The Library Bill of Rights, Article V

Over a 7 week period, the Faculty at Brookens Library will be sharing a blog series expounding on each article of the Library Bill of Rights. Each of the 6 principles in the Library Bill of Rights broadly outlines an ideal that librarians support and upon which they model behavior, practice, and services. As with most ideals, pursuit of the tenets of the Library Bill of Rights is not an effortless task. Each of the points we’ll be discussing come with their own special challenges and obstacles. 

The Library Bill of Rights (LBR), or as it was originally named, Library’s Bill of Rights, of the American Library Association “serves as the library profession’s interpretation of how the First Amendment to the U.S. Constitution applies to libraries” (Office for Intellectual Freedom, 2010, p. xix). Specifically related to the First Amendment, the LBR interprets how “the freedom of speech, or of the press” applies to library practices. The ALA interprets these freedoms broadly to include intellectual freedom, “a freedom of the mind, a personal liberty and a prerequisite for all freedoms [End Page 42] leading to action.” Intellectual freedom is “the bulwark of our constitutional republic . . . [and] . . . the rallying cry of those who struggle for democracy worldwide,” according to the ALA’s Intellectual Freedom Manual, the official interpretive document and guide on implementing the LBR within the context of US libraries (Office for Intellectual Freedom, 2010, pp. xvii–xviii). (Reexamining the Origins of the Adoption of the ALA’s Library Bill of Rights, p. 1)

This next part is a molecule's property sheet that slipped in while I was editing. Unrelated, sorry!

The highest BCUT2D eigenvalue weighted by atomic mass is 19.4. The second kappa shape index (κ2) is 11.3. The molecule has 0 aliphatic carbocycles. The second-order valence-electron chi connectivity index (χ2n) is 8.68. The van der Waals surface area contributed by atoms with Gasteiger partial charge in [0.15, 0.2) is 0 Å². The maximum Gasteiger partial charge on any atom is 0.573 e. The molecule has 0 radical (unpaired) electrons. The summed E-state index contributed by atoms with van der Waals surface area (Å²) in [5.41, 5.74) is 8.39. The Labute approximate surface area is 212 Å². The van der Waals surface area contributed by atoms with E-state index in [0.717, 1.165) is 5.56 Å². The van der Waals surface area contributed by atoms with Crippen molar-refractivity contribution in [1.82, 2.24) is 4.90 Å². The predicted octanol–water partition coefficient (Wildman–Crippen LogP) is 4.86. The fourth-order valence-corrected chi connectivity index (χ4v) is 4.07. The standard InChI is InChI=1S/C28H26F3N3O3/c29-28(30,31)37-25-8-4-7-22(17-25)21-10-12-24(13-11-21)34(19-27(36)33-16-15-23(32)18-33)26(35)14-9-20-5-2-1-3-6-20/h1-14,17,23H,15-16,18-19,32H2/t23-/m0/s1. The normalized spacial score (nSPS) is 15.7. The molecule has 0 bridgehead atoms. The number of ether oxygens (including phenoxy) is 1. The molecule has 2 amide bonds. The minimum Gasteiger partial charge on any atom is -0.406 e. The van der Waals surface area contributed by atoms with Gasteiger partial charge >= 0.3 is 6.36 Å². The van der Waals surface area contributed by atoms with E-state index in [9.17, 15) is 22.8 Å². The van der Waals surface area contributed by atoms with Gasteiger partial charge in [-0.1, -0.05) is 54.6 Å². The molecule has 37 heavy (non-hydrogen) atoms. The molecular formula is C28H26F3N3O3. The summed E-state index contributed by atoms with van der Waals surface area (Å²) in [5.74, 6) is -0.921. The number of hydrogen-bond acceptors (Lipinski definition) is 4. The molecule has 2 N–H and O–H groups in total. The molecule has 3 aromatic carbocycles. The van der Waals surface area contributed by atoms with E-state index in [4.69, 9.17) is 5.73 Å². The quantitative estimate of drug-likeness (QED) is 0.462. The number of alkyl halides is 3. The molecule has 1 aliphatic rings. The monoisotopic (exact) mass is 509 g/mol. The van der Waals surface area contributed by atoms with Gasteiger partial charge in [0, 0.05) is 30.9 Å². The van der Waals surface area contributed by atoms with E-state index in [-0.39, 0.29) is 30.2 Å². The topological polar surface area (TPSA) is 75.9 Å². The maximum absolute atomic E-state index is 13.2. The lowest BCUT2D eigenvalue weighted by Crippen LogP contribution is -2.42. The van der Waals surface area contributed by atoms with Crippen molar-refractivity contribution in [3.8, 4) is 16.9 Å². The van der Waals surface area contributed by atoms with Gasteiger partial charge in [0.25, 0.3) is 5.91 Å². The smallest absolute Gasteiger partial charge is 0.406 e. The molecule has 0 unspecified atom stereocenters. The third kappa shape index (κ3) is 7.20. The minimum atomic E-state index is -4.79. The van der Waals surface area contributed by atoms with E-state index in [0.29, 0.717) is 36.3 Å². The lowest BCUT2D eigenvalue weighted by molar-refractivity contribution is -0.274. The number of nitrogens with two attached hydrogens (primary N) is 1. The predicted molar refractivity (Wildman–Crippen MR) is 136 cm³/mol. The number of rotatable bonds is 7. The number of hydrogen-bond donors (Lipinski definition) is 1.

The Library Bill of Rights:

The American Library Association affirms that all libraries are forums for information and ideas, and that the following basic policies should guide their services.

I. Books and other library resources should be provided for the interest, information, and enlightenment of all people of the community the library serves. Materials should not be excluded because of the origin, background, or views of those contributing to their creation.